Share the post "Macron Takes The Bully Pulpit" Emmanuel Macron’s second presidential campaign will be nothing like his first. In 2016-17 he enjoyed the advantage of enigma: no one knew who he was or what he represented (though many guessed accurately enough), and he exploited the ambiguities to the full with his slogans “en même temps, ni droite ni gauche,” etc. He would bring the spirit of Silicon Valley to France, create a “startup society,” infuse moribund state structures with the energies of youth and innovation, etc. What yesterday’s two-hour campaign telethon revealed more than anything else was the shadow that has fallen between the ambition and the realization. For a good long time it appeared that the prophecy of “ni droite ni gauche” would be realized by
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Emmanuel Macron’s second presidential campaign will be nothing like his first. In 2016-17 he enjoyed the advantage of enigma: no one knew who he was or what he represented (though many guessed accurately enough), and he exploited the ambiguities to the full with his slogans “en même temps, ni droite ni gauche,” etc. He would bring the spirit of Silicon Valley to France, create a “startup society,” infuse moribund state structures with the energies of youth and innovation, etc. What yesterday’s two-hour campaign telethon revealed more than anything else was the shadow that has fallen between the ambition and the realization.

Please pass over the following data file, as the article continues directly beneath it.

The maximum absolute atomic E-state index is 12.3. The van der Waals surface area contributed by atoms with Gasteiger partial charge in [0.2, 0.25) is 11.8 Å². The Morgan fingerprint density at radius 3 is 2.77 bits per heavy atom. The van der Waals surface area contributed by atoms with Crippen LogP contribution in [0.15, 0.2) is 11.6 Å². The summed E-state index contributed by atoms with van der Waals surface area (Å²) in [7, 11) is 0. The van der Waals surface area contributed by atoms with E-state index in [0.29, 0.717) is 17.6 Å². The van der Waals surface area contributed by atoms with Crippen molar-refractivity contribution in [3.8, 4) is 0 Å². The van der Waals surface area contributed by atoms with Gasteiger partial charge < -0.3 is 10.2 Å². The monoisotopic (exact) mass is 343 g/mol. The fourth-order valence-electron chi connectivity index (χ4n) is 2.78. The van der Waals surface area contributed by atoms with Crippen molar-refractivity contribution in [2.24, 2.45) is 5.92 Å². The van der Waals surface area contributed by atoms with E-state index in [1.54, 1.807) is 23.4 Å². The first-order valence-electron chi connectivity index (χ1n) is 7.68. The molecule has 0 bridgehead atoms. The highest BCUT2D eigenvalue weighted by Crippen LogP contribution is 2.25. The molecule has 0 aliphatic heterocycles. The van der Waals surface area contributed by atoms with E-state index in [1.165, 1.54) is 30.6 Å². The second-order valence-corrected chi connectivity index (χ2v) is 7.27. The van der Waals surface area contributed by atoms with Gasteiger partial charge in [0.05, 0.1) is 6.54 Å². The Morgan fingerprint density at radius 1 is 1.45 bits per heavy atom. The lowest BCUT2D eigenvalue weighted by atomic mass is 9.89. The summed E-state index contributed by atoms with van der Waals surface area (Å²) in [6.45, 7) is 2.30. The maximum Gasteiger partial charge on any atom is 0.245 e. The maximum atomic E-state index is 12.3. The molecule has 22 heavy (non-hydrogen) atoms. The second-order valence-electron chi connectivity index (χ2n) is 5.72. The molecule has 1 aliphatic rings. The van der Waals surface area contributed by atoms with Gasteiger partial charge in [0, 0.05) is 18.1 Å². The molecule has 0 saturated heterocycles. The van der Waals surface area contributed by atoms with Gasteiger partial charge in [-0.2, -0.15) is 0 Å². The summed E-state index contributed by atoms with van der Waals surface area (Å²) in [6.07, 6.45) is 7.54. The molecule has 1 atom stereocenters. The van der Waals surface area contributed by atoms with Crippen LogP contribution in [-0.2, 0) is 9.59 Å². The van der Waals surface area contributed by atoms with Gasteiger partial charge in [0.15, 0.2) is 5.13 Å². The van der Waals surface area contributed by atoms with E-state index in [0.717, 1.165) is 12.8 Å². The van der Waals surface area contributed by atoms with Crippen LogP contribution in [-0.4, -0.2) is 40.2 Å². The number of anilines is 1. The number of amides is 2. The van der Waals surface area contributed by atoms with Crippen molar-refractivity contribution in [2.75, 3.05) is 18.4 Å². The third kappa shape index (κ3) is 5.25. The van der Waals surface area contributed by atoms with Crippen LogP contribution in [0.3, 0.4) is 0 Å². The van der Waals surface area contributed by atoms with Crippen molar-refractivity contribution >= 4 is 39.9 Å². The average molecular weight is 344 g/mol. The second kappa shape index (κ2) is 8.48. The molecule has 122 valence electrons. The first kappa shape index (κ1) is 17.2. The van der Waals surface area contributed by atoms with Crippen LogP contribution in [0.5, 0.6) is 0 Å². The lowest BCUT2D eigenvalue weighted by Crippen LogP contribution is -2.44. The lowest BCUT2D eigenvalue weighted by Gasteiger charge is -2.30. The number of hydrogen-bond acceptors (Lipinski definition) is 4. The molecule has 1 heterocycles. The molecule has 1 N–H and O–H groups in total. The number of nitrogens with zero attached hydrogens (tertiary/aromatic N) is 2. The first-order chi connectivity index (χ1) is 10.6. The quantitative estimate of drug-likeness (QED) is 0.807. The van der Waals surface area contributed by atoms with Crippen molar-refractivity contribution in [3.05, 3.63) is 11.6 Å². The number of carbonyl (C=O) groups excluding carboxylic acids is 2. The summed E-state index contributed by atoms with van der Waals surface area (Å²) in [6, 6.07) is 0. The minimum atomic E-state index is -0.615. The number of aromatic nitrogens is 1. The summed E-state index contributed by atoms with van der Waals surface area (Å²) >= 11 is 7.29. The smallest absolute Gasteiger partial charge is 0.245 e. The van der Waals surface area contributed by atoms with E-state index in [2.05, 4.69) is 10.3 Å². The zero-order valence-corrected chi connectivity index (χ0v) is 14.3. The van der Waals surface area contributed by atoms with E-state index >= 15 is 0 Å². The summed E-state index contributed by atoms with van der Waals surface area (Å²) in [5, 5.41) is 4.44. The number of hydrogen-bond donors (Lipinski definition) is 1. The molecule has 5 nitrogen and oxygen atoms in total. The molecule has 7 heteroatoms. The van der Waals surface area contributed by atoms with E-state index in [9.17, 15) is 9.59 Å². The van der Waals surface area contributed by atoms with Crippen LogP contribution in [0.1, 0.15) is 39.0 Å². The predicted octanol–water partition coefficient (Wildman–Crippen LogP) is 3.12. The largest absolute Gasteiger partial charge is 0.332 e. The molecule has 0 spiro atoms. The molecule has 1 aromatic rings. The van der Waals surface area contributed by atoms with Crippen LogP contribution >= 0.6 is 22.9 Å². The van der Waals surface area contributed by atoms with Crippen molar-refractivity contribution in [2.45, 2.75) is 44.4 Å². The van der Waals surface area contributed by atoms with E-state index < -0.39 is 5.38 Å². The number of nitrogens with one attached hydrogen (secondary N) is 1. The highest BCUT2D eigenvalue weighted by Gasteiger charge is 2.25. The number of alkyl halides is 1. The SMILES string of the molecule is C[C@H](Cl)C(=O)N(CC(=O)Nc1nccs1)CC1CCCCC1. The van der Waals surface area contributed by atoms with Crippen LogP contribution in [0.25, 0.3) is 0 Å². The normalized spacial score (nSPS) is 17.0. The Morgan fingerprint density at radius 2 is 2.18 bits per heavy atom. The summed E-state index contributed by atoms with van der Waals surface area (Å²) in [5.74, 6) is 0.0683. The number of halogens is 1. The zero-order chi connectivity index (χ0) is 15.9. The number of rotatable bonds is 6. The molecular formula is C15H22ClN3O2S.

For a good long time it appeared that the prophecy of “ni droite ni gauche” would be realized by default, Macron’s victory having decimated the Socialist Party and reduced Les Républicains to a squabbling rump. But LR has miraculously resurrected itself by nominating the aspirant with the profile most similar to Macron.
Meanwhile, Covid locked down the entrepreneurs who were to have taken up the call to create a startup society, and investment funds remained locked up in the vaults of nervous investors, while the state shifted its priorities from the promotion of innovation to spending “quoi qu’il en coûte” to keep the economy afloat during the pandemic (as well as to keep the Gilets Jaunes off the streets). In summing up his achievements and remaining ambitions, Macron was reduced to sounding like Sarkozy, expressing sympathy for workers whose more physically arduous careers were likely to wear them out earlier than “we three”(referring to himself and the two interviewers who shared the stage) while vowing to rid France of those “special retirement regimes” whose number somehow remains at an incredible 42 despite Sarkozy’s having got rid of them–or so it was claimed–in a previous quinquennat.